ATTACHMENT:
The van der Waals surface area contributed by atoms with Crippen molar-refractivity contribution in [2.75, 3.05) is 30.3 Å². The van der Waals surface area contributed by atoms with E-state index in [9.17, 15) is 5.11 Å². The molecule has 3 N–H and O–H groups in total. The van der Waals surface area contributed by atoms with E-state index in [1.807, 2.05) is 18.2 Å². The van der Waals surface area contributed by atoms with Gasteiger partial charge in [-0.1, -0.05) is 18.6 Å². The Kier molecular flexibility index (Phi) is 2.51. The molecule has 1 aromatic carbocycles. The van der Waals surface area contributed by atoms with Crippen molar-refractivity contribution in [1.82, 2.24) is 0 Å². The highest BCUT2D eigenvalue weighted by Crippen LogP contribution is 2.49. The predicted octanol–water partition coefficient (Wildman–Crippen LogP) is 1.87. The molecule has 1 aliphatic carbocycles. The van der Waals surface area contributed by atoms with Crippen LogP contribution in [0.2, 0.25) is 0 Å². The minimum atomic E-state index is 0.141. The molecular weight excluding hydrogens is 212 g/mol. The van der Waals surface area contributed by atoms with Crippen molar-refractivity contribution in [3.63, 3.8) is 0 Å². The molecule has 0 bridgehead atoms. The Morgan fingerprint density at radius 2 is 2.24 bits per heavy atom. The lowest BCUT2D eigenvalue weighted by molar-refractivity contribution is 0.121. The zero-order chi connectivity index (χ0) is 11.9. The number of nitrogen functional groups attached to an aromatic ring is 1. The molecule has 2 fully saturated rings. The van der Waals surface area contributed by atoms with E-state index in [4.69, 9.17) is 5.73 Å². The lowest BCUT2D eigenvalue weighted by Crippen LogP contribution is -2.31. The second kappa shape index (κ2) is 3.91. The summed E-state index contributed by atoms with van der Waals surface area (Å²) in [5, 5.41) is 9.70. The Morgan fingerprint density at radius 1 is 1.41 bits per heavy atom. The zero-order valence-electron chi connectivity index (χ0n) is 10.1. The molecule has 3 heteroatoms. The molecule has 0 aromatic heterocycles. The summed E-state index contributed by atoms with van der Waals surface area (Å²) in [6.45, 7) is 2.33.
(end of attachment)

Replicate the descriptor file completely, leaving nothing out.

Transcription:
The van der Waals surface area contributed by atoms with Crippen molar-refractivity contribution in [2.75, 3.05) is 30.3 Å². The van der Waals surface area contributed by atoms with E-state index in [9.17, 15) is 5.11 Å². The molecule has 3 N–H and O–H groups in total. The van der Waals surface area contributed by atoms with E-state index in [1.807, 2.05) is 18.2 Å². The van der Waals surface area contributed by atoms with Gasteiger partial charge in [-0.1, -0.05) is 18.6 Å². The Kier molecular flexibility index (Phi) is 2.51. The molecule has 1 aromatic carbocycles. The van der Waals surface area contributed by atoms with Crippen molar-refractivity contribution in [1.82, 2.24) is 0 Å². The highest BCUT2D eigenvalue weighted by Crippen LogP contribution is 2.49. The predicted octanol–water partition coefficient (Wildman–Crippen LogP) is 1.87. The molecule has 1 aliphatic carbocycles. The van der Waals surface area contributed by atoms with Crippen LogP contribution in [0.2, 0.25) is 0 Å². The minimum atomic E-state index is 0.141. The molecular weight excluding hydrogens is 212 g/mol. The van der Waals surface area contributed by atoms with Crippen molar-refractivity contribution in [3.63, 3.8) is 0 Å². The molecule has 0 bridgehead atoms. The Morgan fingerprint density at radius 2 is 2.24 bits per heavy atom. The lowest BCUT2D eigenvalue weighted by molar-refractivity contribution is 0.121. The zero-order chi connectivity index (χ0) is 11.9. The number of nitrogen functional groups attached to an aromatic ring is 1. The molecule has 2 fully saturated rings. The van der Waals surface area contributed by atoms with E-state index in [4.69, 9.17) is 5.73 Å². The lowest BCUT2D eigenvalue weighted by Crippen LogP contribution is -2.31. The second kappa shape index (κ2) is 3.91. The summed E-state index contributed by atoms with van der Waals surface area (Å²) in [5, 5.41) is 9.70. The Morgan fingerprint density at radius 1 is 1.41 bits per heavy atom. The zero-order valence-electron chi connectivity index (χ0n) is 10.1. The molecule has 3 heteroatoms. The molecule has 0 aromatic heterocycles. The summed E-state index contributed by atoms with van der Waals surface area (Å²) in [6.45, 7) is 2.33.